Geneva Camp is one of two such slums in Dhaka and among 70 camps across Bangladesh that shelter more than 300,000 Biharis.

Biharis speak a dialect of Urdu, the national language of Pakistan, whereas Bangla (Bengali) is the national language in Bangladesh.

Bihari Muslims migrated to then East Bengal (now Bangladesh) from various Indian states before and after the 1947 British partition of India and Pakistan along religious lines.

They settled well at first but their relations soured with native Bengalis as Pakistani establishments, dominated by Urdu-speaking West Pakistani politicians, adopted discriminatory state policies toward Bengali people.

The discord deepened with the creation in 1952 of the Bangla Language Movement against Pakistan government’s attempt to make Urdu the only state language and it worsened during Bangladesh’s war of independence from Pakistan in 1951.

Some Biharis supported Pakistan and allegedly aided Pakistan’s military in committing war crimes against Bengali people. Bengali guerilla fighters retaliated by allegedly killing and abusing members of the Bihari community.

During the war, the International Committee of the Red Cross set up 30 camps in various parts of Bangladesh to save Biharis from the ongoing violence.

After Bangladesh gained independence, the country signed a tripartite deal with India and Pakistan in 1973 to repatriate those “stranded Pakistanis”, declaring that all the refugees would return to Pakistan within five years.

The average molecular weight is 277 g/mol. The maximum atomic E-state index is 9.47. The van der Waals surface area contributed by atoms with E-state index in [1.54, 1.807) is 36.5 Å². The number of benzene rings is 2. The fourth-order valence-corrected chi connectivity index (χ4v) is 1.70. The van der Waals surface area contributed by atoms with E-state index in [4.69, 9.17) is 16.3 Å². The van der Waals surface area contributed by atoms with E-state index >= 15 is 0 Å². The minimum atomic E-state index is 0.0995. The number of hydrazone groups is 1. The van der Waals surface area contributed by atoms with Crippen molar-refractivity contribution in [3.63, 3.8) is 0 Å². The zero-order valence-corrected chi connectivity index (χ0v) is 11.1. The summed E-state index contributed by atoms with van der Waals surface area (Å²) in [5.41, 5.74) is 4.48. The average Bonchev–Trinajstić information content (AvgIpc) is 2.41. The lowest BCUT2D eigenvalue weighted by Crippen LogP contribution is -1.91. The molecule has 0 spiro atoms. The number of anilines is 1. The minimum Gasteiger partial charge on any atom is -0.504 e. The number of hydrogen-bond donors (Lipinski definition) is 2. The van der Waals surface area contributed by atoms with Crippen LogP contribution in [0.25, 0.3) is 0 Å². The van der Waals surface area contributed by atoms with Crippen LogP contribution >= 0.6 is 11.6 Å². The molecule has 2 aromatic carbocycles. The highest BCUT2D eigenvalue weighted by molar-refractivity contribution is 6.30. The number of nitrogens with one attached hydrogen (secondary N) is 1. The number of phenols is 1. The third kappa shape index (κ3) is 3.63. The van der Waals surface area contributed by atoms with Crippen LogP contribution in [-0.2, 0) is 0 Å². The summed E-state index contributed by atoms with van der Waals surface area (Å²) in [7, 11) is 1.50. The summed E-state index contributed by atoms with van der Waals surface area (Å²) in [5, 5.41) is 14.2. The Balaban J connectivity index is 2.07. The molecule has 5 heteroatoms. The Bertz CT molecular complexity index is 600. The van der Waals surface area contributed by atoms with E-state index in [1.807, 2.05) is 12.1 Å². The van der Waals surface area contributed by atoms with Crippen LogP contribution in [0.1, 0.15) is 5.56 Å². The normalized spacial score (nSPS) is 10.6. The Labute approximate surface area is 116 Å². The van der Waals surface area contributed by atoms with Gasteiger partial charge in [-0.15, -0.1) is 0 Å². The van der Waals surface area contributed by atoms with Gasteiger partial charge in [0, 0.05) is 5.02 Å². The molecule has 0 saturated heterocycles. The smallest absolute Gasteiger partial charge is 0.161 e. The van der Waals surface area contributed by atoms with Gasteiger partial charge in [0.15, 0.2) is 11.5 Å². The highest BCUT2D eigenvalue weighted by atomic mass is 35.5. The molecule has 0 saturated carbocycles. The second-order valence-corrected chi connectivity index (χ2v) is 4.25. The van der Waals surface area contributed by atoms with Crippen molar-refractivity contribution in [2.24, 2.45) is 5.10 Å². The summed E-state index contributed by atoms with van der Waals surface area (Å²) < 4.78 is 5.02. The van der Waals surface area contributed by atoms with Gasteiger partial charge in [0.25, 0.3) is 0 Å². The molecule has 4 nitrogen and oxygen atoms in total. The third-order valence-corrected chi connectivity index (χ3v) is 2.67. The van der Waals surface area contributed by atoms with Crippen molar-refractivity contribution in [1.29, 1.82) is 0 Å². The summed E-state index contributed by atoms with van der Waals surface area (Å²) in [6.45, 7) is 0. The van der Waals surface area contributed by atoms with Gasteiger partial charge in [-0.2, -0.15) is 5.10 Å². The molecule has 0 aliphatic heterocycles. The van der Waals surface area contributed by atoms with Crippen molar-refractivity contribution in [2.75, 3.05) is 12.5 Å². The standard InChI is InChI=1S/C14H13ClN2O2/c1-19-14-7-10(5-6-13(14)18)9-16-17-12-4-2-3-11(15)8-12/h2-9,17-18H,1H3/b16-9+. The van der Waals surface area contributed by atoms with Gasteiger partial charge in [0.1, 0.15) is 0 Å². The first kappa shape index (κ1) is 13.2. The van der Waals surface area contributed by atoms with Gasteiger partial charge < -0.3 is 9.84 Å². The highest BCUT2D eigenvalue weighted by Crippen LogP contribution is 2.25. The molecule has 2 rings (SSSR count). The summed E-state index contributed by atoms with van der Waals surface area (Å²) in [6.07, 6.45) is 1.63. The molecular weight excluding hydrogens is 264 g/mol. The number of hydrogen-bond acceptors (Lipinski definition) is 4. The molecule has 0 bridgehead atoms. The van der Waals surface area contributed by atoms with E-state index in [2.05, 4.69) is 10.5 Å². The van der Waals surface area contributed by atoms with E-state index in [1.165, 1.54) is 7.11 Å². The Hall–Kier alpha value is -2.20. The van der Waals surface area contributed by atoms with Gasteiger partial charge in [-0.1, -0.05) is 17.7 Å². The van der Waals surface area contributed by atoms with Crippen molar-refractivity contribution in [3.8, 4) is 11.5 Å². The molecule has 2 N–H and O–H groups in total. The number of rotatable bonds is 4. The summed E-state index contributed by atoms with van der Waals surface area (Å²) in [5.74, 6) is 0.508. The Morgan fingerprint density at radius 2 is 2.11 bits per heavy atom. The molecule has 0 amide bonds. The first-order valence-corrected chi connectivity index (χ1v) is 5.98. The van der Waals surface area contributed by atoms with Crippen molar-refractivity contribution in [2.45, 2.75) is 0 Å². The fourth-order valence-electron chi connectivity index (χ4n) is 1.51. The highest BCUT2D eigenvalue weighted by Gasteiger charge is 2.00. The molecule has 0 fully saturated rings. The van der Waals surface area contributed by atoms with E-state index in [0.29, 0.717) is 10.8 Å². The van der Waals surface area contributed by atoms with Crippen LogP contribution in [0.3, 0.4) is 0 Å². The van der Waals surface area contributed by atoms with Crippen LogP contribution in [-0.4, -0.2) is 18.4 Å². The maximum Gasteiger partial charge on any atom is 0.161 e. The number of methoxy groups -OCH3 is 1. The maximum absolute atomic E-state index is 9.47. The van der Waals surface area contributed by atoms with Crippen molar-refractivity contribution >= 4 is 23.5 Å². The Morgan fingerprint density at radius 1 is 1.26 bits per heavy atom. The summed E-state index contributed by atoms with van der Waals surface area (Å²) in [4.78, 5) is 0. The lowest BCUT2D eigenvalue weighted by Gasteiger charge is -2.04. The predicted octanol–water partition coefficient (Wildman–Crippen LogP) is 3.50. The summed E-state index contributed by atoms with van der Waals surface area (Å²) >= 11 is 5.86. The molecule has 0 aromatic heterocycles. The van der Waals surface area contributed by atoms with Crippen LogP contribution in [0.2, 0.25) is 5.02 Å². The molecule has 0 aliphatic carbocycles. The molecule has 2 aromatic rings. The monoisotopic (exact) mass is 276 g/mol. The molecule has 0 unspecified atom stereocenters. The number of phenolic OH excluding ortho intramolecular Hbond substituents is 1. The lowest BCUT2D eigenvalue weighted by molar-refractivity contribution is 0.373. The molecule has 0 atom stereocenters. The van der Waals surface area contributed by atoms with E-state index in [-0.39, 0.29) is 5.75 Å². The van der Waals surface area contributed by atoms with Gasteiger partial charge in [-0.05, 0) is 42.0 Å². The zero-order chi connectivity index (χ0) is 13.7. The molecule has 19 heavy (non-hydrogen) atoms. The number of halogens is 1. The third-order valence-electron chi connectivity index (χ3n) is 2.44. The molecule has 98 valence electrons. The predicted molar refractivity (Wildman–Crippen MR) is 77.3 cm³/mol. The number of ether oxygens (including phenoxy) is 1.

In the decades that followed, however, only a few hundred Biharis made it, largely due to a lack of funds and little support from Pakistani politicians.

The Biharis that remained in Bangladesh have been forced to live in inhumane conditions without any basic rights, including extremely poor housing and no access to education or healthcare.  

Since 2010, Bangladesh government has been offering Biharis full citizenship and national identity cards but the move hasn’t brought an end to their decades-old plight in ghetto-like slums and social ostracism from the Bengali majority.

“About 75 percent of Biharis have obtained national identity cards but it means nothing except the right to vote in elections,” said Khan. “We cannot use the cards to get jobs or passports, so people are still relying on low-paid jobs like sewing and shoemaking to make ends meet.”

Current conditions

Geneva Camp, named after ICRC headquarters in Geneva, is the largest Bihari refugee camp in Bangladesh.

Its residents enjoyed free electricity and water until the issuance of national identity cards, when their right to free utilities was withdrawn.

Shah Kamal, secretary of the Disaster Management and Relief Ministry, says that becoming citizens means Urdu-speaking people are no longer eligible for special benefits.

“They are not refugees anymore but citizens of the country. They can enjoy citizen rights and pay bills like any citizen unless we have a special order for them,” he told ucanews.

Holy Cross Father Liton H. Gomes, secretary of the Catholic Bishops’ Conference of Bangladesh, said awarding Biharis citizenship was nothing more than a political stunt.

“Biharis were given citizenship so that they could be a vote bank for the ruling party,” he said. “The government also wanted to be rid of being responsible toward them.

“Too little has been done for their rehabilitation and social integration. So, cutting off their utilities without improving their socioeconomic conditions is inhuman and unacceptable.

“The government should ensure Bihari people enjoy basic rights like everyone else in this country. They deserve a better life.”